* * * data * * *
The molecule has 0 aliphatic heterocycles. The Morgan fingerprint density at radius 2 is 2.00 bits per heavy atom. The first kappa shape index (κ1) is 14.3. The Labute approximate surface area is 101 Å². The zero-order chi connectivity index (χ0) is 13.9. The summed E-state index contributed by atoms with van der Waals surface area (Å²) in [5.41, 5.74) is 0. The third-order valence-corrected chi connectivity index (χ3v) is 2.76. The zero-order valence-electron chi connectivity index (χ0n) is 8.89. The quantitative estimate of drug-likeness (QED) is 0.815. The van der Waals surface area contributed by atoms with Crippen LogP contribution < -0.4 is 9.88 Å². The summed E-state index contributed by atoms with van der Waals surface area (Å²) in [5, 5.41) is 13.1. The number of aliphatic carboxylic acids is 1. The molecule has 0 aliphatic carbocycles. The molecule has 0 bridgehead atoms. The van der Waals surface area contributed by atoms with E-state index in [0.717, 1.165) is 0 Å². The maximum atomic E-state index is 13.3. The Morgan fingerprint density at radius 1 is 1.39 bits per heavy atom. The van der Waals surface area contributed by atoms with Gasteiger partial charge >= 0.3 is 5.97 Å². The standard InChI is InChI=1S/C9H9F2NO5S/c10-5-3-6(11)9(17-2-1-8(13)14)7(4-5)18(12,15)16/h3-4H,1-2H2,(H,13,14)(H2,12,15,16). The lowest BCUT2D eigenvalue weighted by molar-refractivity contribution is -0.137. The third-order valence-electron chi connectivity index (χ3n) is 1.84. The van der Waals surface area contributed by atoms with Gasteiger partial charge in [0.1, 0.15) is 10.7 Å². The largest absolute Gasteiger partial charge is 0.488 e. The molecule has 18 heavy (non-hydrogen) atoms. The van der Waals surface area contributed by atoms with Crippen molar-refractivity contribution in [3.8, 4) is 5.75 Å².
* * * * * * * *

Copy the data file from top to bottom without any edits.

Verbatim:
The molecule has 0 aliphatic heterocycles. The Morgan fingerprint density at radius 2 is 2.00 bits per heavy atom. The first kappa shape index (κ1) is 14.3. The Labute approximate surface area is 101 Å². The zero-order chi connectivity index (χ0) is 13.9. The summed E-state index contributed by atoms with van der Waals surface area (Å²) in [5.41, 5.74) is 0. The third-order valence-corrected chi connectivity index (χ3v) is 2.76. The zero-order valence-electron chi connectivity index (χ0n) is 8.89. The quantitative estimate of drug-likeness (QED) is 0.815. The van der Waals surface area contributed by atoms with Crippen LogP contribution < -0.4 is 9.88 Å². The summed E-state index contributed by atoms with van der Waals surface area (Å²) in [5, 5.41) is 13.1. The number of aliphatic carboxylic acids is 1. The molecule has 0 aliphatic carbocycles. The molecule has 0 bridgehead atoms. The van der Waals surface area contributed by atoms with E-state index in [0.717, 1.165) is 0 Å². The maximum atomic E-state index is 13.3. The Morgan fingerprint density at radius 1 is 1.39 bits per heavy atom. The van der Waals surface area contributed by atoms with Gasteiger partial charge >= 0.3 is 5.97 Å². The standard InChI is InChI=1S/C9H9F2NO5S/c10-5-3-6(11)9(17-2-1-8(13)14)7(4-5)18(12,15)16/h3-4H,1-2H2,(H,13,14)(H2,12,15,16). The lowest BCUT2D eigenvalue weighted by molar-refractivity contribution is -0.137. The third-order valence-electron chi connectivity index (χ3n) is 1.84. The van der Waals surface area contributed by atoms with Gasteiger partial charge in [0.1, 0.15) is 10.7 Å². The largest absolute Gasteiger partial charge is 0.488 e. The molecule has 18 heavy (non-hydrogen) atoms. The van der Waals surface area contributed by atoms with Crippen molar-refractivity contribution in [3.8, 4) is 5.75 Å².